As near as I can determine, this abomination occurs because a writer is corrupted by the awful -blanking- dialog that movies inflict on us these days. It’s also a sign of insecurity. The writer wonders if the dialog is strong enough and decides a lot of -blanking-blank- will do the trick.

Someone might object that this kind of dialog is realistic in certain situations–intense scenes involving policemen or soldiers for example. I can only reply that in my research I spend considerable time with policemen and soldiers. Few of them curse any more than a normal person would. This garbage isn’t realistic. It merely draws attention to itself and holds back the story. Use it sparingly.

—David Morrell

You think you have no ‘talent’? Write anyway. Lots of people with ‘talent’ don’t actually act on it. As long as you write, you will learn, you will improve, and you will be better than anyone claiming to have ‘talent.’

—M. Kirin

Even great, best selling writers produce works that fall flat from expectations. This writing thing isn’t easy and everything you produce won’t be a best seller, but you must write anyway. You have to write because you love it, because it fuels you, because you can feel the stories living inside you, nudging you, prodding you, itching to get out and the only thing worse than writing it and failing is not writing it. As the late Maya Angelou once said, ‘There is no greater agony than bearing an untold story inside you.’

Even if your work doesn’t resonate with others, it is still worth writing. And that in itself, is what’s important.

—Nancy Arroyo Ruffin

Live first, write second.

—Miranda Paul

You have to be in your middle thirties before you have anything worth saying.

—Peter Bowen

Why is it that women are the only ones who will write perfect men into fiction? It’s strange. If a man portrayed his fictional men as archangels, the feminists would throw back their heads and howl, ‘UNFAIR!’ but we women will create our own Mr. Darcy’s and Mr. Knightley’s and defy anyone who would point out their unrealistic points. The men aren’t the ones crazy about Pride and Prejudice. Obviously they don’t find perfect men realistic and honest enough to bother reading about. We don’t write perfect women characters, do we? No. Our women all have bad tempers, or resentful hearts, or scabby pasts, or hidden fears–things that make them real. It’s because we’re easy on ourselves and aren’t trying to boast perfection because we know we don’t measure up. Then why do we hold men to a different standard?….. I’d caution all writers to make sure that your male ‘hero’ in your story has his own flaws. You don’t want a one-dimensional character. You don’t want a perfect man that will drive away other men from reading the book.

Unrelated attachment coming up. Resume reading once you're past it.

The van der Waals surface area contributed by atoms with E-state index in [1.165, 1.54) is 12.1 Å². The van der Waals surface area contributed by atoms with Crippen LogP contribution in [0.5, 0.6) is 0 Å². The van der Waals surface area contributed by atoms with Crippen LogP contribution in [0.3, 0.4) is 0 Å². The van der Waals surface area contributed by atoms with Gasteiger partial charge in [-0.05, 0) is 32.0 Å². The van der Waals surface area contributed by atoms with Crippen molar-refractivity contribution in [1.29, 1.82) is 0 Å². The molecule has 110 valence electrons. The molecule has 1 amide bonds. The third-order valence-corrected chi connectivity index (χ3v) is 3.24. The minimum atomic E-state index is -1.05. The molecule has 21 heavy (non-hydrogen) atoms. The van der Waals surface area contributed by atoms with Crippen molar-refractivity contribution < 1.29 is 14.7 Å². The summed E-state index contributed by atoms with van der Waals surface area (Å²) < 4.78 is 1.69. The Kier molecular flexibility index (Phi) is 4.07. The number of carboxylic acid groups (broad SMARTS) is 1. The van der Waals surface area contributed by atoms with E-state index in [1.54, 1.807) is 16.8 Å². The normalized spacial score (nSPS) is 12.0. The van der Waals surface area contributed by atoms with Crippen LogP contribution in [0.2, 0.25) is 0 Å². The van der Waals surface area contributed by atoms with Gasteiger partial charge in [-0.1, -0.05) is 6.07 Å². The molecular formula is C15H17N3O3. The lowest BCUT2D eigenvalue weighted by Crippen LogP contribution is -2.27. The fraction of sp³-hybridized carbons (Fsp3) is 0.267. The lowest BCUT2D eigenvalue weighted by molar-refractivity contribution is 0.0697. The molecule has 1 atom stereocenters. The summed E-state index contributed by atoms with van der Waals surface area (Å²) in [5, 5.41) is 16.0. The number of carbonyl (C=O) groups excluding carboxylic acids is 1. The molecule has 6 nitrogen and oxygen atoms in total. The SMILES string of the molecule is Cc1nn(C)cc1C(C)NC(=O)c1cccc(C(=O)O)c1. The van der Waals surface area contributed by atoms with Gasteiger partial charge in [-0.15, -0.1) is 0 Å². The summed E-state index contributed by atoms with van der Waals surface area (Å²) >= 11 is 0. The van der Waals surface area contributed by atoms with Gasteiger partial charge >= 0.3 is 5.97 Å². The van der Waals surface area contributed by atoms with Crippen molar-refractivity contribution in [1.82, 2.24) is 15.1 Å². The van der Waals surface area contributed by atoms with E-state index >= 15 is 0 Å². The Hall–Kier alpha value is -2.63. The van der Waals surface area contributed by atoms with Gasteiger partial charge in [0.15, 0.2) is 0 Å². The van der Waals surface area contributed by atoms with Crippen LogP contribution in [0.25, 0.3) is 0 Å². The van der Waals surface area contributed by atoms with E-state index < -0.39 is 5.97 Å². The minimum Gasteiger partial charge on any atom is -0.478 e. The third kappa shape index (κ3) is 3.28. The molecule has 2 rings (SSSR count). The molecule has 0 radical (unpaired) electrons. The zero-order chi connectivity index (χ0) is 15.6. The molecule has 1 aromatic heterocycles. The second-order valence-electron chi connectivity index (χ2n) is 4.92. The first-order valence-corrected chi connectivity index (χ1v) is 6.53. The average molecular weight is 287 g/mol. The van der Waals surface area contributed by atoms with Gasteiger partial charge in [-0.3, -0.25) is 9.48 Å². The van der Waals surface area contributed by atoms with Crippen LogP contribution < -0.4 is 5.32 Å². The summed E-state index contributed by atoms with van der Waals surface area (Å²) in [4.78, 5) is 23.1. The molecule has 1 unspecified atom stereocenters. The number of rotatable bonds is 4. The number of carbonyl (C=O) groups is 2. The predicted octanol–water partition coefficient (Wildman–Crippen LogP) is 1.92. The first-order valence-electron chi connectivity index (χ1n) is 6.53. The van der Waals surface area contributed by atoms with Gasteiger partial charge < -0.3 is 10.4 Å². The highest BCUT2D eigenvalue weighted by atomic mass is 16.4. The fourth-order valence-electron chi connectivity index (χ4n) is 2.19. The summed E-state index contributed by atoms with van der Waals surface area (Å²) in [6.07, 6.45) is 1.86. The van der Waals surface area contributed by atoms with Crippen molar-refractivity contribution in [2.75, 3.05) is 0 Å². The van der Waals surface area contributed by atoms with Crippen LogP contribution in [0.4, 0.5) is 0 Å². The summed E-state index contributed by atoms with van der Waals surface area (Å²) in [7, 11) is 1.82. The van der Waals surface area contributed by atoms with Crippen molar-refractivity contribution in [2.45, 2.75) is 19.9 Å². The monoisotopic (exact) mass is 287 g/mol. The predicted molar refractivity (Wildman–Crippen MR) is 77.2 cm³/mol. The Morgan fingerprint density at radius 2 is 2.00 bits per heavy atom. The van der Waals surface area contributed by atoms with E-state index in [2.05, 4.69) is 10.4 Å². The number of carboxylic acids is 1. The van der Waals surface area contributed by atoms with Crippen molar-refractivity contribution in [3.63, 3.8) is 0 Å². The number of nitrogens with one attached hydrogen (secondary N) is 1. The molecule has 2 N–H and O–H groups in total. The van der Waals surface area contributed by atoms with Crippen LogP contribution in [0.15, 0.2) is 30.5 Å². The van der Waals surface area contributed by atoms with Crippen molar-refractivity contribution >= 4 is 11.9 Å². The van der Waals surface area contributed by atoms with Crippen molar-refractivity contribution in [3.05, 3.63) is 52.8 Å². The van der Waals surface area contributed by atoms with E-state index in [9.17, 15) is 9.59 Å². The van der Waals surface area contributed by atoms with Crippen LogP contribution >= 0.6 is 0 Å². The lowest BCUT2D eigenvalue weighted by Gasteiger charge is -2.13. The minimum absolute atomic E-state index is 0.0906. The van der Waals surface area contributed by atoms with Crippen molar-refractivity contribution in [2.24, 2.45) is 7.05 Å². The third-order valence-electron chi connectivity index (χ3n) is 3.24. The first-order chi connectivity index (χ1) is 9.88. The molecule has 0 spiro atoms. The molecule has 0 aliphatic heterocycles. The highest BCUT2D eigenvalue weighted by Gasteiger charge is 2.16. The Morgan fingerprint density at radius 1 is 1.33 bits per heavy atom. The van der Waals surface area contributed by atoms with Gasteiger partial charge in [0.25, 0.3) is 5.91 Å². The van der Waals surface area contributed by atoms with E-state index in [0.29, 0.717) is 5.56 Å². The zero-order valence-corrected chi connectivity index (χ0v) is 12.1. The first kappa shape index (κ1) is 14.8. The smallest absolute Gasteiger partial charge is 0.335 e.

Look to the men in your life. The men around you. Look to your brothers and fathers and pastors and neighbors. Your uncles and the guy down the street. Goodness–look to Taylor the Latte Boy if you must, but let’s cast aside the Perfect-Man syndrome.

—Rachel Heffington

If we are artists- hell, whether or not we’re artists- it is our job, our responsibility, perhaps even our sacred calling, to take whatever life has handed us and make something new, something that wouldn’t have existed if not for the fire, the genetic mutation, the sick baby, the accident.

—Dani Shapiro

Aspiring authors, get this through your head. Cover art serves one purpose, and one purpose only, to get potential customers interested long enough to pick up the book to read the back cover blurb. In the internet age that means the thumb nail image needs to be interesting enough to click on. That’s what covers are for.

—Larry Correia

The only way you’ll find out if you ‘have it in you’ is to get to work and see if you do. The only way to override your ‘limitations, insecurities, jealousies, and ineptitude’ is to produce. You have limitations. You are in some way inept. This is true of every writer, and it’s especially true of writers who are twenty-six. You will feel insecure and jealous. How much power you give those feelings is entirely up to you.

—Cheryl Strayed

Folding the laundry, completing another project at work, or watching television for the next hour doesn’t build your writing muscles. It only leaves them flabby.

—Rob Bignell

There is nothing more valuable in the writing process than a friend to hold you accountable to your own potential.

—J. R. Young

When I reach for my pen, nothing is out of reach.

—Rob Bignell